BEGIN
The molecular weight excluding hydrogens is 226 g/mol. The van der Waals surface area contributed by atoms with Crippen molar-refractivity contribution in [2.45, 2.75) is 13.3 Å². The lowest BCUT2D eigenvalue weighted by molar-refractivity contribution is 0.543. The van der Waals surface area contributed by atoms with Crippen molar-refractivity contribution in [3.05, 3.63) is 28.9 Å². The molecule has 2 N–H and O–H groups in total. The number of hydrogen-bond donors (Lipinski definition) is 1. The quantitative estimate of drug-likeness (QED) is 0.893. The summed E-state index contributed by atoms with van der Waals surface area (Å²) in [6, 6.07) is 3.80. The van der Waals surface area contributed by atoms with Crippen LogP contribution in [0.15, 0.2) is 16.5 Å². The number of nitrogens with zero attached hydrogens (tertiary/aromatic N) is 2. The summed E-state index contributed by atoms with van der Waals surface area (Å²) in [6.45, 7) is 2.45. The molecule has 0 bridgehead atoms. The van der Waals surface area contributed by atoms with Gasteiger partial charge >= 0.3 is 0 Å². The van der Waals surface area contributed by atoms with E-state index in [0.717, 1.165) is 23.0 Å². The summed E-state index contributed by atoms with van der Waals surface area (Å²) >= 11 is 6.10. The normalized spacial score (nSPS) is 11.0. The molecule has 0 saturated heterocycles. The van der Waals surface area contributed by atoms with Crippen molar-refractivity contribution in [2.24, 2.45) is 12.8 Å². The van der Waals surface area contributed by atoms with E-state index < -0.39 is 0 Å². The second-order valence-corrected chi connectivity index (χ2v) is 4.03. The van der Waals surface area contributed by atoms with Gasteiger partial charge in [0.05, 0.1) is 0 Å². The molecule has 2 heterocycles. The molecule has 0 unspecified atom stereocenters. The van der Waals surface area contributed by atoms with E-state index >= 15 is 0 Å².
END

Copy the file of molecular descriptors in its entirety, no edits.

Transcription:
The molecular weight excluding hydrogens is 226 g/mol. The van der Waals surface area contributed by atoms with Crippen molar-refractivity contribution in [2.45, 2.75) is 13.3 Å². The lowest BCUT2D eigenvalue weighted by molar-refractivity contribution is 0.543. The van der Waals surface area contributed by atoms with Crippen molar-refractivity contribution in [3.05, 3.63) is 28.9 Å². The molecule has 2 N–H and O–H groups in total. The number of hydrogen-bond donors (Lipinski definition) is 1. The quantitative estimate of drug-likeness (QED) is 0.893. The summed E-state index contributed by atoms with van der Waals surface area (Å²) in [6, 6.07) is 3.80. The van der Waals surface area contributed by atoms with Crippen LogP contribution in [0.15, 0.2) is 16.5 Å². The number of nitrogens with zero attached hydrogens (tertiary/aromatic N) is 2. The summed E-state index contributed by atoms with van der Waals surface area (Å²) in [6.45, 7) is 2.45. The molecule has 0 bridgehead atoms. The van der Waals surface area contributed by atoms with Gasteiger partial charge >= 0.3 is 0 Å². The van der Waals surface area contributed by atoms with E-state index in [0.717, 1.165) is 23.0 Å². The summed E-state index contributed by atoms with van der Waals surface area (Å²) >= 11 is 6.10. The normalized spacial score (nSPS) is 11.0. The molecule has 0 saturated heterocycles. The van der Waals surface area contributed by atoms with Crippen molar-refractivity contribution in [2.24, 2.45) is 12.8 Å². The van der Waals surface area contributed by atoms with E-state index < -0.39 is 0 Å². The second-order valence-corrected chi connectivity index (χ2v) is 4.03. The van der Waals surface area contributed by atoms with Gasteiger partial charge in [0.05, 0.1) is 0 Å². The molecule has 2 heterocycles. The molecule has 0 unspecified atom stereocenters. The van der Waals surface area contributed by atoms with E-state index >= 15 is 0 Å².